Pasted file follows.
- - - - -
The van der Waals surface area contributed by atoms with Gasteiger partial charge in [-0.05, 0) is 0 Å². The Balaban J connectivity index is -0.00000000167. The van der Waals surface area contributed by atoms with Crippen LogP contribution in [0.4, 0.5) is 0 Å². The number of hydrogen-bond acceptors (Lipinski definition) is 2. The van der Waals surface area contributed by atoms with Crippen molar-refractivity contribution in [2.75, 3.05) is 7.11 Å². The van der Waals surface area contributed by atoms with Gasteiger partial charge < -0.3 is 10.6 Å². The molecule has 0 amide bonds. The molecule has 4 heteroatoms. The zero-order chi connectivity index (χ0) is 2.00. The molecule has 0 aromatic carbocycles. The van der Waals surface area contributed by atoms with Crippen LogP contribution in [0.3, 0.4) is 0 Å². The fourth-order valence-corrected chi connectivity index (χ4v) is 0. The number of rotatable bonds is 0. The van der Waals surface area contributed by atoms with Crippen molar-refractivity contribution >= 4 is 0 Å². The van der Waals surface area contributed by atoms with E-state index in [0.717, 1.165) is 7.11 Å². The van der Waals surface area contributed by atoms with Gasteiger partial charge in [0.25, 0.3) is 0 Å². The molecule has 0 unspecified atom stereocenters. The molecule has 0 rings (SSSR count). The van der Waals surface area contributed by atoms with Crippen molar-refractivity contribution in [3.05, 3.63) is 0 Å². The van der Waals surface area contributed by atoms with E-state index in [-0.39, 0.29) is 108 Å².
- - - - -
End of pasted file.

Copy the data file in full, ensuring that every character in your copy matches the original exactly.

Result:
The van der Waals surface area contributed by atoms with Gasteiger partial charge in [-0.05, 0) is 0 Å². The Balaban J connectivity index is -0.00000000167. The van der Waals surface area contributed by atoms with Crippen LogP contribution in [0.4, 0.5) is 0 Å². The number of hydrogen-bond acceptors (Lipinski definition) is 2. The van der Waals surface area contributed by atoms with Crippen molar-refractivity contribution in [2.75, 3.05) is 7.11 Å². The van der Waals surface area contributed by atoms with Gasteiger partial charge < -0.3 is 10.6 Å². The molecule has 0 amide bonds. The molecule has 4 heteroatoms. The zero-order chi connectivity index (χ0) is 2.00. The molecule has 0 aromatic carbocycles. The van der Waals surface area contributed by atoms with Crippen LogP contribution in [0.3, 0.4) is 0 Å². The fourth-order valence-corrected chi connectivity index (χ4v) is 0. The number of rotatable bonds is 0. The van der Waals surface area contributed by atoms with Crippen molar-refractivity contribution >= 4 is 0 Å². The van der Waals surface area contributed by atoms with E-state index in [0.717, 1.165) is 7.11 Å². The van der Waals surface area contributed by atoms with Gasteiger partial charge in [0.25, 0.3) is 0 Å². The molecule has 0 unspecified atom stereocenters. The molecule has 0 rings (SSSR count). The van der Waals surface area contributed by atoms with Crippen molar-refractivity contribution in [3.05, 3.63) is 0 Å². The van der Waals surface area contributed by atoms with E-state index in [-0.39, 0.29) is 108 Å².